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21 December 2016

EBA sees considerable improvement in the average LCR across EU banks

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The EBA published its third impact assessment Report for the liquidity coverage ratio (LCR), together with a review of its phasing-in period. The Report shows a constant improvement of the average LCR across EU banks since 2011.

At the reporting date of 31 December 2015, EU banks' average LCR was significantly above the 100% minimum requirement, which will have to be fully implemented by January 2018, and no strong evidence was found suggesting that the European Banking Authority (EBA) should recommend an extension of the phasing-in period of the LCR. The Report, which is based on liquidity data from 194 EU banks across 17 Member States, is the first publication after the implementation of the minimum binding standards in 2015 and accounts for the provisions of the Commission's Delegated Regulation on the LCR.

The Report shows that as of end-December 2015, EU banks' average LCR was 134% and the aggregate gross shortfall amounted to EUR 10.9 billion. The increase in the LCR can be mainly attributed to an increase in liquid assets, which, since June 2011, have almost doubled. In contrast, net cash outflows have remained relatively stable. In addition, the Report shows that, on average, banks in various business models reach the 100% minimum requirement, despite large dispersions amongst them.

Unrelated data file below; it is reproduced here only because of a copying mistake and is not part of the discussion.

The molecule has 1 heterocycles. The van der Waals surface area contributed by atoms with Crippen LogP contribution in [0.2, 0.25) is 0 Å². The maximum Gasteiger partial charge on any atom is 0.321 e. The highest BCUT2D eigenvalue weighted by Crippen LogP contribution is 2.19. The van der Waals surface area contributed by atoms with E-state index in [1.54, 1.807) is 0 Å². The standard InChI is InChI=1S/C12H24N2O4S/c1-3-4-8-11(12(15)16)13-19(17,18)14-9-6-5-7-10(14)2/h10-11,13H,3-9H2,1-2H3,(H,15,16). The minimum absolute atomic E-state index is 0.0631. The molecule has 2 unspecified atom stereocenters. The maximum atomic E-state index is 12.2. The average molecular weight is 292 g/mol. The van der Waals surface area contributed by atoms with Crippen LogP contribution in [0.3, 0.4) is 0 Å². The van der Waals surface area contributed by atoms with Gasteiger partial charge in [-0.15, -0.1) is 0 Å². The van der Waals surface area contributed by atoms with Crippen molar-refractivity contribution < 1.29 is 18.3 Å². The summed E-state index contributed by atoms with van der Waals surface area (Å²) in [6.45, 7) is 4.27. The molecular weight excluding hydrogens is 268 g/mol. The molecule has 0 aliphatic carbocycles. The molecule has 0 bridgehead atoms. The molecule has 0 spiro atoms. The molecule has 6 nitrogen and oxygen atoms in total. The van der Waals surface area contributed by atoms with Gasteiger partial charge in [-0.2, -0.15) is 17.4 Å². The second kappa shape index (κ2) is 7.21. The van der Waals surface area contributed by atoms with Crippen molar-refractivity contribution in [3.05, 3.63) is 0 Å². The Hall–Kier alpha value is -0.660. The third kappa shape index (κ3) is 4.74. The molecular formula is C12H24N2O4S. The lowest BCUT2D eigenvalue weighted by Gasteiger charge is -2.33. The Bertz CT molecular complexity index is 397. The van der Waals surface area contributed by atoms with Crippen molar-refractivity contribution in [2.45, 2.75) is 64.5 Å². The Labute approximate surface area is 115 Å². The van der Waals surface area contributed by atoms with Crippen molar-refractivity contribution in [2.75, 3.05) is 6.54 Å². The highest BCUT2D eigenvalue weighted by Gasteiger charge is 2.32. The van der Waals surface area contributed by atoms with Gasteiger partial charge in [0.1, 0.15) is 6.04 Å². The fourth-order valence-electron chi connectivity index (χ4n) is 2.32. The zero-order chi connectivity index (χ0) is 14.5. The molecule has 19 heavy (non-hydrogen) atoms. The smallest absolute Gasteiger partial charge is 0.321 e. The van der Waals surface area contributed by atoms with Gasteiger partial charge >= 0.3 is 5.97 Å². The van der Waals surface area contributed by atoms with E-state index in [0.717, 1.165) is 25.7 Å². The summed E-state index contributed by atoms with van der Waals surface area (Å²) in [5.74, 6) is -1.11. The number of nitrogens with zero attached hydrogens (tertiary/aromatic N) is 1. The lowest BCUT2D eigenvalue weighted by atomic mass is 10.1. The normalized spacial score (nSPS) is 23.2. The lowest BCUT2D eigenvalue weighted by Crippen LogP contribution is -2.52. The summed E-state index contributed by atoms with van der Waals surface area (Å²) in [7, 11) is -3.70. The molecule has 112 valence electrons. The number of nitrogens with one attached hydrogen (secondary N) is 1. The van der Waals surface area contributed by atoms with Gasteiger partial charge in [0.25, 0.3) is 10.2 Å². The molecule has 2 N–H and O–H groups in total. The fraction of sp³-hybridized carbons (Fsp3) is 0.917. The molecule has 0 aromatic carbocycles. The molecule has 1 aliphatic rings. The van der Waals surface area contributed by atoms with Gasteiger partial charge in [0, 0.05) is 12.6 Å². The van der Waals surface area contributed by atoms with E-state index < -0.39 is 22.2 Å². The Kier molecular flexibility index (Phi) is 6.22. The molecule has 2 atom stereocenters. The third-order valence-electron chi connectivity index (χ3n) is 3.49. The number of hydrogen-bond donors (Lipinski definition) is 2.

The Report also provides a quantitative analysis on the comparison between the LCR under the Commission's Delegated Regulation and the LCR under the Basel III framework. Overall, the findings show that, under the Delegated Regulation, smaller banks (Group 2 banks) and specialised credit institutions, such as automotive and consumer credit banks, benefit from the EU-specific rules, while the average LCR for large cross-border universal banks (Group 1 banks) is lower with respect to the Basel III framework. 

The Report further analyses operations with central banks and identifies, in particular, the importance of central bank exposures in banks' liquidity buffers for their compliance with the LCR regulation. The Report also finds evidence for liquidity mismatch in the liquidity coverage requirements of the banks with activities in significant currencies. For a large number of these banks, while the LCR is above the 100% threshold in reporting currency, it is below this threshold in USD, one of the significant foreign currencies considered for the analysis.

Press release

Full report


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